CALIFORNIA: A chemical found in dozens of household items may double a woman’s risk of miscarriage, researchers warn.

Scientists said pregnant women should avoid canned food, stop heating food in plastic containers and even avoid touching cash register receipts.

Researchers from the prestigious Stanford University in California found pregnant women with the highest levels of the chemical bisphenol A (BPA) in their blood were 80 per cent more likely to miscarry.

They measured levels of the chemical - found in plastics and items including water bottles, sunglasses and CD cases - when the pregnancy was confirmed by the doctor.

Lead researcher Dr Ruth Lathie said: ‘Until further studies are performed, women with unexplained miscarriages should avoid BPA exposure in an effort to remove one potential risk factor.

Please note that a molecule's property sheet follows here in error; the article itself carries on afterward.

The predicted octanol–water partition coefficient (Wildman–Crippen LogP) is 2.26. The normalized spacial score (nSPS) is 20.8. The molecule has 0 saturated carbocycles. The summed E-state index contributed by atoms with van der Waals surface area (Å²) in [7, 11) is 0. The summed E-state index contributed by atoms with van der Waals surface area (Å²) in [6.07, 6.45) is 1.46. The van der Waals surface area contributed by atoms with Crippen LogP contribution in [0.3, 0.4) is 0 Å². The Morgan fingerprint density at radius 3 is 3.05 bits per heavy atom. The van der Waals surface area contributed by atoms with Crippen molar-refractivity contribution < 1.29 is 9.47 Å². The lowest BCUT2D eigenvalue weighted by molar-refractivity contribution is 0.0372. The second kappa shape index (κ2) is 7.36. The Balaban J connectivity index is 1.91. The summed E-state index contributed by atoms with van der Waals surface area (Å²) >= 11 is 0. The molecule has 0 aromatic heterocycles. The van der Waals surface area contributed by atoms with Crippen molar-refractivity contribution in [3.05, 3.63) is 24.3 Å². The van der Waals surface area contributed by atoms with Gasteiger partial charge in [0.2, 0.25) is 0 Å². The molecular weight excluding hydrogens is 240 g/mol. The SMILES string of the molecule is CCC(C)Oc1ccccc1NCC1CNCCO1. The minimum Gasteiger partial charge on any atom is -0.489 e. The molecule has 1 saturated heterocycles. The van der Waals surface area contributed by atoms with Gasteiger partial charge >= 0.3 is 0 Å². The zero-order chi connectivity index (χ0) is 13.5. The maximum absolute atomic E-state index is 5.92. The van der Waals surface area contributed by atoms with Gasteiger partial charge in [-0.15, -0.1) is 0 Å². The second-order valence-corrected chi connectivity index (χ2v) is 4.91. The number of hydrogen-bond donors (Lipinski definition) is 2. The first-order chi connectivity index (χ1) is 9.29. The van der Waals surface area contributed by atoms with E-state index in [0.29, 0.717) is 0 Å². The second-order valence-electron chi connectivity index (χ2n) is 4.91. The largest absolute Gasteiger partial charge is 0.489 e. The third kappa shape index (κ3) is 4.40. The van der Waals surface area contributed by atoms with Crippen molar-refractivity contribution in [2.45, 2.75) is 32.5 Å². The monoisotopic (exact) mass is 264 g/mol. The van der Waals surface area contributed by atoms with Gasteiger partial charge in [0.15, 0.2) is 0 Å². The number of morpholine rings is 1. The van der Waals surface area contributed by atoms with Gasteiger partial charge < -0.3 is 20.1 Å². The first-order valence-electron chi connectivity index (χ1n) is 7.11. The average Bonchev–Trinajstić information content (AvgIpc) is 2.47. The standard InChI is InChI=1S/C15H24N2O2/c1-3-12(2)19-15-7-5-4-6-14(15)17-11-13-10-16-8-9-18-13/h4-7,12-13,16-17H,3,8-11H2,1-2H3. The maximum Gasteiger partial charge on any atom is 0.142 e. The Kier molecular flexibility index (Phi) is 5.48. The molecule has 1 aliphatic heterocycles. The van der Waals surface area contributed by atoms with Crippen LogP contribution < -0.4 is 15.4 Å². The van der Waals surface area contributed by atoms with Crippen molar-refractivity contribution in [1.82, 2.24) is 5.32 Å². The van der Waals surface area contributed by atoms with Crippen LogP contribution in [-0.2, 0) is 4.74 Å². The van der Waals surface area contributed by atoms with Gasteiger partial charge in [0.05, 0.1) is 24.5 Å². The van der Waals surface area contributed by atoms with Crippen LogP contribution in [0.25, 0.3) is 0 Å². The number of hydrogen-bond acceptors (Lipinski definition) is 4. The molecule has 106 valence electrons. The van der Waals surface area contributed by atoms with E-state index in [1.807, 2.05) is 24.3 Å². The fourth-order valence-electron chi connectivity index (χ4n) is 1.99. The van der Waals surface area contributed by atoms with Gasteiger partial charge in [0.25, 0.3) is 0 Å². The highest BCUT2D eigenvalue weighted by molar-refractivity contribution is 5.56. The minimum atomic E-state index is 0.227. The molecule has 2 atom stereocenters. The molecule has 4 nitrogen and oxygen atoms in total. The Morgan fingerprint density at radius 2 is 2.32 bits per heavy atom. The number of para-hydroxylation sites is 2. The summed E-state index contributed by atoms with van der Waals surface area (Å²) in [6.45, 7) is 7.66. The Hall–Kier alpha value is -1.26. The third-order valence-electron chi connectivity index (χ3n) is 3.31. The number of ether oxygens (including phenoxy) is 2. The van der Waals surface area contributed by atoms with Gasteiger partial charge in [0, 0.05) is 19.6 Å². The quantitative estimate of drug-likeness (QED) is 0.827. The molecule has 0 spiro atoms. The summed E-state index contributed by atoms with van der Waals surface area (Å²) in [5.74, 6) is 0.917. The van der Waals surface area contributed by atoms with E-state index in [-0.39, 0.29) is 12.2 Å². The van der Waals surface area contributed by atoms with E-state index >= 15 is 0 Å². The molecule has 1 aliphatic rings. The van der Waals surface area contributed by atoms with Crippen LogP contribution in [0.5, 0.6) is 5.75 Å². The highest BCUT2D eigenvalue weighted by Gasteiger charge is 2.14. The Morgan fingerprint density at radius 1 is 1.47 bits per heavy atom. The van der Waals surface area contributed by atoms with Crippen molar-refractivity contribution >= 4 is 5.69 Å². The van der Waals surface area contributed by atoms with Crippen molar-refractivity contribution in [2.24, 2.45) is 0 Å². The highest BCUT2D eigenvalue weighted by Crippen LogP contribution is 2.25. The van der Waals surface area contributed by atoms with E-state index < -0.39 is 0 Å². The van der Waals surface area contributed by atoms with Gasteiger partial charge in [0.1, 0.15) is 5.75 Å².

‘There are some simple things that people can do, but it’s impossible to avoid it completely.

‘Avoid anything that involves cooking or warming food in plastic as the chemicals leak out of plastic materials at a higher rate at higher temperatures.

‘Avoid canned food, avoid cooking or heating plastic and also avoid touching things that have high BPA resin - something as simple as a cash register receipt which is coded with resin that has BPA in it.’ Miscarriages are common and statistically one in three women in the UK will suffer one at some point during their lives.

A spokesman from the Miscarriage Association said the US study was too small to draw any firm conclusions, and warned against causing further worry for pregnant women who are already told to avoid many products, including caffeine, alcohol, tobacco, raw eggs and pate.

In another study, the US Government’s National Institute of Child Health and Human Development looked at the records of 501 couples who were trying to become pregnant between 2005 and 2009.  All provided urine samples which were measured for levels of BPA and phthalates - another group of chemicals used in plastics.–TG